Medically reviewed by
Dacelin St Martin, MD
Triple board-certified in Sleep Medicine,
Internal Medicine, and Pediatrics.
Causes | Symptoms | Risk Factors | Diagnosis | Treatment
If you get most of your sleep through napping and unable to sleep throughout the night, you might have one of the six circadian sleep-wake disorders known as irregular sleep-wake disorder (ISWD).
Your circadian rhythm, or the body’s 24-hour biological clock, controls sleep and wakefulness. However, with ISWD, your circadian rhythm is off, leading to more daytime naps and less restorative nighttime sleep.
Keep reading to find out more about ISWD, including the causes, risk factors, and treatment options.
The circadian rhythm plays a significant role in helping the body function properly. Its most important job is to regulate when you sleep and wake up; however, it also helps keep your body temperature where it should be and regulates your appetite.
If you have ISWD, your circadian rhythm is out of sync, at least where it involves sleep. You may feel the need to take short naps throughout the day instead of having a full night’s sleep. Also, if your sleep is fragmented, your sleep quality can be poor and unrefreshing.
ISWD can lead to developing sleep habits similar to those of a baby. Infants tend to sleep for a couple of hours, wake up for a few hours, and then go back to sleep. You may feel tired during the day and then feel like you have insomnia at night.
One of the significant aspects of ISWD is that even though your sleep pattern is fragmented, the amount of sleep you get over 24 hours is typically considered normal. Most people with the disorder find that they usually get the most sleep between 2-6 a.m.
The incidence of ISWD is relatively rare with some studies not identifying it as a distinct disorder. It can affect people who have issues concerning brain functionality and those who don’t have a set routine, such as people who travel a lot through multiple time zones or constantly changing work shifts.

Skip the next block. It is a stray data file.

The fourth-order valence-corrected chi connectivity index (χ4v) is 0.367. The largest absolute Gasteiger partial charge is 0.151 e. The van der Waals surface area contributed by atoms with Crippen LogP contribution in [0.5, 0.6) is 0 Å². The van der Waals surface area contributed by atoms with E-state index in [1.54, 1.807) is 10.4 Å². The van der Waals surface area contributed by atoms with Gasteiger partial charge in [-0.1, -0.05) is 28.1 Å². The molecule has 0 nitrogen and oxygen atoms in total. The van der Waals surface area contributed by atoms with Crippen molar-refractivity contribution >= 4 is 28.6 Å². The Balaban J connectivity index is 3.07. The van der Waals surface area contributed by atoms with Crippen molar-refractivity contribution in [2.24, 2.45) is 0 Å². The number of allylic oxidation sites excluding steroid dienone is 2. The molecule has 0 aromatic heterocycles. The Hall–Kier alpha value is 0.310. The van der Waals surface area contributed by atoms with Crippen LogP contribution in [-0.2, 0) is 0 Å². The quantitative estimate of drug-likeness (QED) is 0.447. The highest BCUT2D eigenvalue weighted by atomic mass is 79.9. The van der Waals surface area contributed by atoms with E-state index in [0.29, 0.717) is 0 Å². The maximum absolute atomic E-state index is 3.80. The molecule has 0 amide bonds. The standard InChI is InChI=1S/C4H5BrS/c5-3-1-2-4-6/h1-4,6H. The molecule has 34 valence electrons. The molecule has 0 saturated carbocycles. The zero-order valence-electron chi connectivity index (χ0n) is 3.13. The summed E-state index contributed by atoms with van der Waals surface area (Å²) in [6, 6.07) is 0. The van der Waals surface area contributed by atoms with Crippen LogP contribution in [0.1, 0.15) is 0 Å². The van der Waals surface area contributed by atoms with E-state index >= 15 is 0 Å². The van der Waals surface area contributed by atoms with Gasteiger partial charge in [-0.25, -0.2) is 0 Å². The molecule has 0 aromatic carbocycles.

As you get older, you may experience ISWD more often. Age itself doesn’t cause the condition, but symptoms can appear as manifestations of neurological disorders, like Alzheimer’s disease. Studies show that neurodegenerative disorders can lead to disturbed sleep. However, poor sleep may be a precursor of dementia, exacerbating dementia’s symptoms and expediting cognitive decline.
It appears that ISWD can develop due to abnormalities in certain areas of the brain, specifically the pineal gland and the suprachiasmatic nucleus. These abnormalities, which are usually associated with the aging process, can make it harder for the body’s circadian rhythm to work correctly.
Time cues, known as zeitgebers, help the body maintain a 24-hour circadian rhythm; however, when these cues are disrupted so is your circadian rhythm. Factors that can precipitate and exacerbate symptoms of ISWD include insufficient bright light throughout the day, and social and work obligations that interfere with a sleep schedule.
- Frequent napping during the day
- Daytime sleepiness
- Shallow, intermittent sleep
- Delayed sleep onset at night
- Fragmented sleep at night
It appears that the most significant risk factor for developing ISWD is age. However, it’s more common for ISWD to be associated with the pathophysiologic changes leading to neurological disorders. The condition can also be associated with traumatic brain injury.
Researchers believe that the suprachiasmatic nucleus is compromised in people with Alzheimer’s, putting them at risk for ISWD. Alzheimer’s patients spend most of their days in nursing homes and are exposed to less natural light during daylight hours as a result, which exacerbates symptoms.
There is also a possibility that genetics could increase the risk of ISWD; however, there needs to be more research to find a more definitive link.
Risk Factors include:
- Advanced age
- Neurological disorders, like Alzheimer’s
- Brain injury
- Weak environmental cues, like minimal exposure to bright morning light
Four criteria must be met for someone to be diagnosed with ISWD:
- You have a recurrent pattern of disrupted sleep within 24 hours. You must either nap excessively during the day, be unable to sleep at night, or experience both.
- You have these symptoms for three months or longer.
- Testing reveals that there is no period during the day where you sleep for several hours at a time. You need to experience at least three bouts of irregular sleep within a 24-hour period.
- Your sleep disorder can’t be explained by substance abuse, a medical or neurological problem, a mental issue, the use of prescription medications, or another type of sleep disorder.
There are two main methods of treating ISWD: light therapy and medication. The purpose is to help promote extended sleep at night and extend wakefulness during the daytime hours.
Light therapy involves exposing patients to light in the daytime and avoiding bright light in the evening and nighttime hours, helping resync the circadian rhythm. In one study, researchers exposed Alzheimer’s patients to two hours of bright light during the morning for four weeks. According to the results, the patients napped less during the day and slept longer at night.
Another study showed that light therapy and the drug melatonin increased wakefulness during the day and led to longer nighttime sleep.
Talk to Your Doctor
The best way to address ISWD is to get medical help. Talking to a medical professional will be your best chance of getting the refreshing, restful sleep you’ve been missing.
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